the Central Plateau, but, in the North East, there are pine
plantations that are so dispersed that they involve all the
renaining possible thylacine habitats. The foresters use
1 080 to kill Bennett's wallaby that eat young pines and
thousands of acres are poisoned every year on each plantat-
ion. At this stage we give the thylacine little chance of
having survived these last 10 years in north-eastern Tas-
I have observed that Bennett's wallaby will travel
up to six miles (10 km) from their camping grounds to their
feeding grounds and that devils may travel for miles in a
single night's foray. Thylacine would probably range even
further. Such long forays would greatly enlarge 1080's
e:ffective killing range.
The three main vegetation types of the Tasmanian
wilderness are the so called myrtle forests of the Nothofagus
or Antarctic beech, the eucalypt forests and the 'button
grass' and 'white grass' plains. Most of the 'myrtle' for-
ests, in my experience, remain today, relatively undisturbed
by man. 'Myrtle forest itself doesn't support very much game.
However it appears to play an important role in many of the
remaining good game areas where it appears in association
with other vegetation types.
In the rare patches of untouched eucalypt forest
the floor of the forest is relatively uncluttered and open.
However, in most places the forest is in various stages of
regrowth with smashed trees and bulldozer tracks in all
directions. In young regrowth country the growth is very
thick and there is little sign of wildlife. Thylacine is
unlikely to breed or live in association with logging activ-
Some of the 'button grass' and 'white grass' plains
have a long history of burning off, probably dating from the
time of the aborigines. We are repeatedly told by bushmen
of supposedly open plains abounding in game only to find that
they are now overgrown and with little sign of game. With
these overgrown plains the alternatives would seem to be to
leave them to return to forest or to recommence the periodic
burning off. In the Lake Country with its special alpine
plant communities, fires evidently destroy mossbeds and grass
humus cover, in places leaving it to be replaced by poorer
quality heath. Evidently the 1963 fire burnt out about one-
eighth of the Central Plateau, which must have been an eco-
logical catastrophe for that area. Finally, many areas at
first appear remote and undisturbed but turn out to be in-
vaded by roads and tracks, and there are very few natural,
undisturbed, good game areas left in the State. Man's in-
v a s i ~ n of the wilderness alone will soon make it impossible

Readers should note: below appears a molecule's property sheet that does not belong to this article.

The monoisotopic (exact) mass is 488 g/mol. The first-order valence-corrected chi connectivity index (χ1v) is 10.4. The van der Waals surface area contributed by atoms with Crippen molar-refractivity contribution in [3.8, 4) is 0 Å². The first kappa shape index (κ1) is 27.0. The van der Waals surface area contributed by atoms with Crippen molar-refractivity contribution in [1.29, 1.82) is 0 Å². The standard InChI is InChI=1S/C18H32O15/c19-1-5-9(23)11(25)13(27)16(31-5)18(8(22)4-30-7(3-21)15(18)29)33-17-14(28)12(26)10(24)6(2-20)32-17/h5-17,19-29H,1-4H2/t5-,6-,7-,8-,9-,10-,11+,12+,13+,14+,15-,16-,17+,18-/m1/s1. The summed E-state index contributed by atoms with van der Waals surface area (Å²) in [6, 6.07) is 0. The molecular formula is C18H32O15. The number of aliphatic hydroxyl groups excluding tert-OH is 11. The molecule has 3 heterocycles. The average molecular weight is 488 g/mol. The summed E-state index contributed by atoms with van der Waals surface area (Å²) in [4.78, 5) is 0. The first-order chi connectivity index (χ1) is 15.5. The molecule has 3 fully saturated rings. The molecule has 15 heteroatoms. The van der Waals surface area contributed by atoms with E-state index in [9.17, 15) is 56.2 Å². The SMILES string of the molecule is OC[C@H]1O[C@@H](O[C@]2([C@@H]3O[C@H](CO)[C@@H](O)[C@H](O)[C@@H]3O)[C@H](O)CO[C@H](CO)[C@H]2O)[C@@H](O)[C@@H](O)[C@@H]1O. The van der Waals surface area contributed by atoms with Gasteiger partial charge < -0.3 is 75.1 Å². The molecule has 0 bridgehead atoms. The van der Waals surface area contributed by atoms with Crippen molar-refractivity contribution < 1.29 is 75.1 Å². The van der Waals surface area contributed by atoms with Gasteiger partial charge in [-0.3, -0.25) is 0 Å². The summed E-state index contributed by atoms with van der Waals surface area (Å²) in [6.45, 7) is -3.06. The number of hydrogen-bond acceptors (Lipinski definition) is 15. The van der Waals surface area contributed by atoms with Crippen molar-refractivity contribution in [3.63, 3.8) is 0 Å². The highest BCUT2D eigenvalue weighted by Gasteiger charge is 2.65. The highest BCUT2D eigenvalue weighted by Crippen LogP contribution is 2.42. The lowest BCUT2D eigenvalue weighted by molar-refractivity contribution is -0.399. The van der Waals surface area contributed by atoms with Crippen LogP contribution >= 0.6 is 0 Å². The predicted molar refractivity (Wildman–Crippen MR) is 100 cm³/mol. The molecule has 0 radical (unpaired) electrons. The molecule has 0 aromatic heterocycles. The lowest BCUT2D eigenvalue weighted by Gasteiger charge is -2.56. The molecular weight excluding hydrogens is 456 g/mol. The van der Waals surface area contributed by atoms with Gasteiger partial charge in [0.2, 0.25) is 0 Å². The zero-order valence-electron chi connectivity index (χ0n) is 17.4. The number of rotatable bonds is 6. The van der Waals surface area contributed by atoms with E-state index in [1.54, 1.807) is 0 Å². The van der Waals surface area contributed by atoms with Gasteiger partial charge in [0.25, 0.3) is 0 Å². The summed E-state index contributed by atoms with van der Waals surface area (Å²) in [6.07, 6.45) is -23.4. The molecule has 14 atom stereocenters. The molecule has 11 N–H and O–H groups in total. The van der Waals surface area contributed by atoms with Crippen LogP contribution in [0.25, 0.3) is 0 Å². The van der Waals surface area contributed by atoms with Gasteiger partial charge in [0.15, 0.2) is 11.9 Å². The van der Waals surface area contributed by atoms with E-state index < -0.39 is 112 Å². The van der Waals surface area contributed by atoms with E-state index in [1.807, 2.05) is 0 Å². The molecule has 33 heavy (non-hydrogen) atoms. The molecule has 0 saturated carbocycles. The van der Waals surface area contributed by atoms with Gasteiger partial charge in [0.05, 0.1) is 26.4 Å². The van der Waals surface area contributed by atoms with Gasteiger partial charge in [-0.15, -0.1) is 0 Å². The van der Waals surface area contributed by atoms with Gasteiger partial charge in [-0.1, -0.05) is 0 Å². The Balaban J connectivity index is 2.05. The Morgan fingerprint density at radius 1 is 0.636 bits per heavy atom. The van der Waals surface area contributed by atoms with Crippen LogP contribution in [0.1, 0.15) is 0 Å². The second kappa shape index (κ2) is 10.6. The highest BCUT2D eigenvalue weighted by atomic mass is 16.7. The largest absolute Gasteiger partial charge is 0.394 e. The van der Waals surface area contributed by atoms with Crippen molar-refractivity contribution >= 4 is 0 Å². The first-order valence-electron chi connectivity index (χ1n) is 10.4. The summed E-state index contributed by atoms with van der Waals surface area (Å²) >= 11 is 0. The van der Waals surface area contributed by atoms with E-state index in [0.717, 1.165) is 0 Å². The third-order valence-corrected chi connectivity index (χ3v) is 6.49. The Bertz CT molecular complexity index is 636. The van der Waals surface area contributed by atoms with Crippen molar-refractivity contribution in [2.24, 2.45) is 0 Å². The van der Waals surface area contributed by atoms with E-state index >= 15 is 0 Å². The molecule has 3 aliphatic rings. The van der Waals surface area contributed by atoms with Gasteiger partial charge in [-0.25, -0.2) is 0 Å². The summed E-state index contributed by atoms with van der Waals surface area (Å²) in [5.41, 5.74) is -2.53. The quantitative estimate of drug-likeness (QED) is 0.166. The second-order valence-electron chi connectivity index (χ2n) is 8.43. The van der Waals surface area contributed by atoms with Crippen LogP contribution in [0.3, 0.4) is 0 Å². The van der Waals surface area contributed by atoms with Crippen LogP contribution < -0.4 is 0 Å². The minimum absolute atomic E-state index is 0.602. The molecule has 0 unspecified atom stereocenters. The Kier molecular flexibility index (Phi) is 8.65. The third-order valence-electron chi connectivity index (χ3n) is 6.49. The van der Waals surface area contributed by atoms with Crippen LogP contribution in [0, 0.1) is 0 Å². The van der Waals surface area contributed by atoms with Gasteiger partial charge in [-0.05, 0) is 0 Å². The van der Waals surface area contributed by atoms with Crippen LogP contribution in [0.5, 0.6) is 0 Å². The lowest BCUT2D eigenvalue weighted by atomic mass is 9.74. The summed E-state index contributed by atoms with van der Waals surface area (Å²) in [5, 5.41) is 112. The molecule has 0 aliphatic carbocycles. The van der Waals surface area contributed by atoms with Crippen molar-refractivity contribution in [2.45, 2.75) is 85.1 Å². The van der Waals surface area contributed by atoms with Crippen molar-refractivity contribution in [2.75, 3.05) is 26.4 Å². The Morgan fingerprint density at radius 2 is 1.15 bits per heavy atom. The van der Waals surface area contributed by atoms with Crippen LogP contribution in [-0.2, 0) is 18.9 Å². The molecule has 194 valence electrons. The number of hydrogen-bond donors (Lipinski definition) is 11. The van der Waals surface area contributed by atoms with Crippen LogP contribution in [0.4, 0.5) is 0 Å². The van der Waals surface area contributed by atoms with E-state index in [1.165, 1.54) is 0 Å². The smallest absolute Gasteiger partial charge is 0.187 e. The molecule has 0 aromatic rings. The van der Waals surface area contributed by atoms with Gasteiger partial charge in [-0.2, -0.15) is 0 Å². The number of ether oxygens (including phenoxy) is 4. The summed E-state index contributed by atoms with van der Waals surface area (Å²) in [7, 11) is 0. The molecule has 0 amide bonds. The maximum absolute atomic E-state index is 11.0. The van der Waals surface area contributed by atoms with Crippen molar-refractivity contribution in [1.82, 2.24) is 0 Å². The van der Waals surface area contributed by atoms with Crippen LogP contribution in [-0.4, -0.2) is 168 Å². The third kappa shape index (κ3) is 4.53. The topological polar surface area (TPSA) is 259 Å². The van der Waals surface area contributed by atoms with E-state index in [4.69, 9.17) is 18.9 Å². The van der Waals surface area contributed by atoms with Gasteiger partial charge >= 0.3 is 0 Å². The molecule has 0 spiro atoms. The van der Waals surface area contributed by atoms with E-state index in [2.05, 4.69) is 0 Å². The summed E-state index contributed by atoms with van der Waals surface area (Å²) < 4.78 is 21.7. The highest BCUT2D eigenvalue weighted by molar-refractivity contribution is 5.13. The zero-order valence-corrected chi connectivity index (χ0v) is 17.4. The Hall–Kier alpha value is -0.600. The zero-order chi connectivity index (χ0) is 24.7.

for ~ n y thylacine to survive, so that it is desperately
important that we locate any remaining thylacine now.
During a "Tasmanian 'Tiger' Exhibition" in Laun-
ceston lasting three weeks in June 1972, eighty-two sight-
ings from north-eastern Tasmania were reported of which
64 were during the last five years and 20 were multiple
sightings made by more than one person. About half of the
sightings could be accounted for in four small areas. These
were usually where a main road crossed a mountain range.
The point is that there is an abundance of strong circum-
stantial evidence to suggest that thylacine survive.
A relevant aspect here is the possible nature of
the thylacine. Although we track Tasmanian devils almost
constantly, in the years we have spent in the bush, we have
seen them running free in daytime on only two occasions. On
one occasion we witnessed one dogging a paddymelon wallaby
to exhaustion in the same way a thylacine is supposed to
hunt its prey. At night, in car lights, devils are rarely
seen as they are not 'held' by the light but dive for cover.
As the devil and thylacine are closely related and have
similar nocturnal habits, a few thylacine could possibly
escape detection. It is generally misleading to think of
Tasmanian marsupials in terms of other animal's habits as
the habits of Tasmanian marsupials are often unusual.
It should also be appreciated that the character
of the Tasmanian bush is unusual. Because the bush is so
thick and the country is so rugged, distances are effectively
larger than a map would suggest. I know, for instance, of
'white grass' plains with good game living in them that are
only a few miles from a main road, but the intervening bush
and country is such that they are effectively many miles
away and experience no apparent inter-relationship with the
Further, the nature of the present development of
previously remote areas does not lend itself to exposure of
any thy1acine. Most encounters with thylacine in the early
days were by bushmen who camped out on the job and did not
travel horne at night as the great majority do now. Thylacine
were often described as being inquisitive and they would
apparently follow bushmen through the bush or come around
their camp sites at night. However, nowadays they would be
more wary of man. He is often associated with machinery for
instance, so that wildlife would have come to regard him as
a monster rather than just another animal.
In solving the mystery of the thylacines' existence,
the real problem is to investigate the phenomenon of sight-
ings. North-eastern Tasmania has an excellent sighting hist-
ory, is a geographical unit and was once a major thylacine
area as revealed by government bounty records. To investigate
this area we first had to undertake a major propagands program.
This was to gain the necessary public co-operation. We wanted
the opportunity of arriving on the scene of a sighting within
hours of its occurrence. The complementary task was to invest-
igate all those areas that the plot of past sightings suggested
contained thylacine. Ideally to do this we survey and track
the area thoroughly and use scent trails with electronic track-
ing devices set along them. This is the short term approach.
For the long term we use fowl decoys with camera monitors. In
north-eastern Tasmania in the June to August period 1972 we
have not had one sighting where the sighter was adamant that
he or she had seen a thylacine. This is contrary to what the
history of sightings in the area would lead us to expect. We
are planning to continue until the end of this year (1972).
Thylacine or any irrefutable evidence that they sur-
vive has yet to be found.
Fleay, D., 1946: On the trail of the Marsupial Wolf. Viet.
Guiler, E.R., 1958: The Thylacine. Aust. Mus. Sept. 15.,
Guiler, E.R., 1961:
The former distribution and decline of the
Aust. J. 23, 7, 207-210.
Smith, G., 1909: A Naturalist in Tasmania. Oxford, Clarendon